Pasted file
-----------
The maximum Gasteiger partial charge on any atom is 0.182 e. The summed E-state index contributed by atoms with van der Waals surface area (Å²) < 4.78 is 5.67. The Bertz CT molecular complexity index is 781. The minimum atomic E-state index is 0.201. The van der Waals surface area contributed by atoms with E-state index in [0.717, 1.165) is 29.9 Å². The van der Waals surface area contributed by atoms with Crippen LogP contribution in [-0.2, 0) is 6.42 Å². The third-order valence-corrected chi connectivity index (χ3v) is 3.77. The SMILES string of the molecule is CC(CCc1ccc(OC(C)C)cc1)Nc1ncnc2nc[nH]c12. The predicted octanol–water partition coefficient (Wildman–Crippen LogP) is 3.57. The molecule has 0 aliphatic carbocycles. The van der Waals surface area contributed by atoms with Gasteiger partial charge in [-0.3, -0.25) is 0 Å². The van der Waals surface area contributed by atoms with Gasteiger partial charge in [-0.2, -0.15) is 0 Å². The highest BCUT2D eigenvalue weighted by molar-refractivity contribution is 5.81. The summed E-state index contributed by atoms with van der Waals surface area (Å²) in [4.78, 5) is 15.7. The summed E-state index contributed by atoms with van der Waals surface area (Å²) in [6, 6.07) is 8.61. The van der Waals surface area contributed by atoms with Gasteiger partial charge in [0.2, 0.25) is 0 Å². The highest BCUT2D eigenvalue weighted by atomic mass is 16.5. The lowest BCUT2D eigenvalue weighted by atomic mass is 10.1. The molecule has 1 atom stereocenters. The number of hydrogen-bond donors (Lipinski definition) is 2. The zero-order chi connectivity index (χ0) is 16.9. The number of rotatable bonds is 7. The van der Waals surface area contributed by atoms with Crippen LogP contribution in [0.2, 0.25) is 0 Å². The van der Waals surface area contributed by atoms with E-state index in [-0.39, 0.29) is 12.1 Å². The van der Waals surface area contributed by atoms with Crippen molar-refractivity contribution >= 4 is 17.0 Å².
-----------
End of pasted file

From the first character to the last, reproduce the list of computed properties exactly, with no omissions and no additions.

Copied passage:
The maximum Gasteiger partial charge on any atom is 0.182 e. The summed E-state index contributed by atoms with van der Waals surface area (Å²) < 4.78 is 5.67. The Bertz CT molecular complexity index is 781. The minimum atomic E-state index is 0.201. The van der Waals surface area contributed by atoms with E-state index in [0.717, 1.165) is 29.9 Å². The van der Waals surface area contributed by atoms with Crippen LogP contribution in [-0.2, 0) is 6.42 Å². The third-order valence-corrected chi connectivity index (χ3v) is 3.77. The SMILES string of the molecule is CC(CCc1ccc(OC(C)C)cc1)Nc1ncnc2nc[nH]c12. The predicted octanol–water partition coefficient (Wildman–Crippen LogP) is 3.57. The molecule has 0 aliphatic carbocycles. The van der Waals surface area contributed by atoms with Gasteiger partial charge in [-0.3, -0.25) is 0 Å². The van der Waals surface area contributed by atoms with Gasteiger partial charge in [-0.2, -0.15) is 0 Å². The highest BCUT2D eigenvalue weighted by molar-refractivity contribution is 5.81. The summed E-state index contributed by atoms with van der Waals surface area (Å²) in [4.78, 5) is 15.7. The summed E-state index contributed by atoms with van der Waals surface area (Å²) in [6, 6.07) is 8.61. The van der Waals surface area contributed by atoms with Gasteiger partial charge in [0.2, 0.25) is 0 Å². The highest BCUT2D eigenvalue weighted by atomic mass is 16.5. The lowest BCUT2D eigenvalue weighted by atomic mass is 10.1. The molecule has 1 atom stereocenters. The number of hydrogen-bond donors (Lipinski definition) is 2. The zero-order chi connectivity index (χ0) is 16.9. The number of rotatable bonds is 7. The van der Waals surface area contributed by atoms with Crippen LogP contribution in [0.2, 0.25) is 0 Å². The van der Waals surface area contributed by atoms with E-state index in [-0.39, 0.29) is 12.1 Å². The van der Waals surface area contributed by atoms with Crippen molar-refractivity contribution >= 4 is 17.0 Å².